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Kids Feature: Surrounding Yourself With Successful People

Making friends can be difficult for kids but making the right friends can be even more challenging. And while we all want to think that our kids are making the right choices, they probably don’t know the difference between a good friend and a bad friend.

Motivational speaker Jim Rohn has a well-known saying: We are the average of the five people we spend the most time with. This is most accurate when it comes to children, whose development will be largely modeled after the people they spend time with.

The best way to help your child choose the right friends is to instill the proper values and decision-making skills. The worst way to help them is by telling them who they can’t be friends with or any other method of curating their relationships.

Friends are a fundamental part of any kid’s life, and I see the impact that they have every day as a life coach. I know that I can’t pick their friends for them, but here are some of the lessons that I use to help them choose the best friends.

Determine what makes a good friend

You can’t help your kid find good friends if you don’t know what “good” is. A lot of people view friends like elevators; good friends lift you up and bad friends pull you down with them. So you want friends that will lift your child up.

Look for friends that model behaviour you would like to see in your child. Just like your kid learns from your actions, they will also learn from those around them.

Look for friends that have common interests with your child, too. Nothing will solidify a friendship as quickly or as strongly as shared likes. This also means you should be nurturing your child’s passions and helping them pursue their goals. You can’t have a shared interest if your kid’s interest isn’t developed.

Determine what makes a bad friend

It can be easier to figure out what good qualities in a friend are, but it can be tough to determine what bad qualities are. It is important to figure those qualities out with your child, though.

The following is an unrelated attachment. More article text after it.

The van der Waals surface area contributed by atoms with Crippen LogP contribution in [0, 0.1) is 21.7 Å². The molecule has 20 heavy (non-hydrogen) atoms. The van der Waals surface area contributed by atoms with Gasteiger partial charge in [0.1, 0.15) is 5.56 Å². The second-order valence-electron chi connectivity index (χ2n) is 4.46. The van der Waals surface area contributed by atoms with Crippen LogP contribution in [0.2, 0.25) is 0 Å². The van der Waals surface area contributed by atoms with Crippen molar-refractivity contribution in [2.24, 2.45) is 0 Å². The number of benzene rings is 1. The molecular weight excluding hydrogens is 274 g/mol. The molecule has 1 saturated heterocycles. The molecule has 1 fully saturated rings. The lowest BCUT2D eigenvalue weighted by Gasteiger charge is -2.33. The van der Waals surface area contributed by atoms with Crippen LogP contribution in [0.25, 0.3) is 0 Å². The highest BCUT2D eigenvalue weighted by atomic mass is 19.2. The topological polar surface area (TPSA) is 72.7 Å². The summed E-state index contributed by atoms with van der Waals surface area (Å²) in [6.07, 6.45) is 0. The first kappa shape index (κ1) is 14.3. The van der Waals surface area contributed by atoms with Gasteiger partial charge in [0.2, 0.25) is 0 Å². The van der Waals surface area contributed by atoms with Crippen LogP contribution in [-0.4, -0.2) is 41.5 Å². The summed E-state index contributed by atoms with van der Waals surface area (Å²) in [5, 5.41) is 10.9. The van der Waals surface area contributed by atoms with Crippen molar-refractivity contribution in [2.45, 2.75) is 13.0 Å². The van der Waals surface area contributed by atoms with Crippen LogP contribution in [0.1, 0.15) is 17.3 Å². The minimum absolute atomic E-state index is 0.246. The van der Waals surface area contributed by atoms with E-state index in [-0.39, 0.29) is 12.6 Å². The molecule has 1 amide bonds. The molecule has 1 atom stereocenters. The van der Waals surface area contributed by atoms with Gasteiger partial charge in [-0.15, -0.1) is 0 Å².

Gossip and jealousy are two traits that are universally considered bad. It might seem like it is human nature to be jealous or to gossip, but it really isn’t. If your child’s friends are always jealous or are always gossiping, then your child will learn to be the same way.

Kids who cause drama—whether in school, during sports, or just in general—are not the kinds of influences you want for your child, either. Help them identify the impact that drama can have on those they care about, how it might impact others, and help them steer clear of “friends” who cause drama.

Also keep your eye on friendships that are one-sided. These can go either way, but if your child and their friend are not helping one another or care for each other, it can turn into a toxic relationship pretty quickly.

Teach your child to say no

Saying no might seem easy to you and me, but it’s difficult for kids to do it. One of the things that the kids I coach struggle with most is peer pressure. It is so easy to give in to peer pressure, even if we know it’s wrong.

Teaching your kid to say no isn’t easy, but it starts with teaching them the power of “I”. Show your child that they have worth, boost the confidence, and let them understand that their well being is more important than appearing cool.

Model good relationships

No matter how old your child is, they will always look to you as an example of how things should be. If you have toxic or one-sided friendships, they will grow up to have the same. Start by making sure that your own relationships are where they should be.

One of the best ways you can model strong friendships is to display good conflict resolution skills. If you show your child how to forgive a friend or how to come to a compromise with one, then they will learn these skills and apply them to their own friendships.

Opposites attract isn’t true

While you can practice all of the above methods, the best way that your child can make good friends is by being a good friend themselves. Like attracts like. If your kid has the traits that you want their friends to have, then those friends will be drawn to them without much effort.

Having a good group of friends, no matter what your child’s age, will help them grow and become the best that they can be. Don’t forget the impact that those closest to your child can have, but don’t think that you can manipulate who those people are.

Teach your child good values, practice what is best for them, and they will surround themselves with those same traits in their friends.

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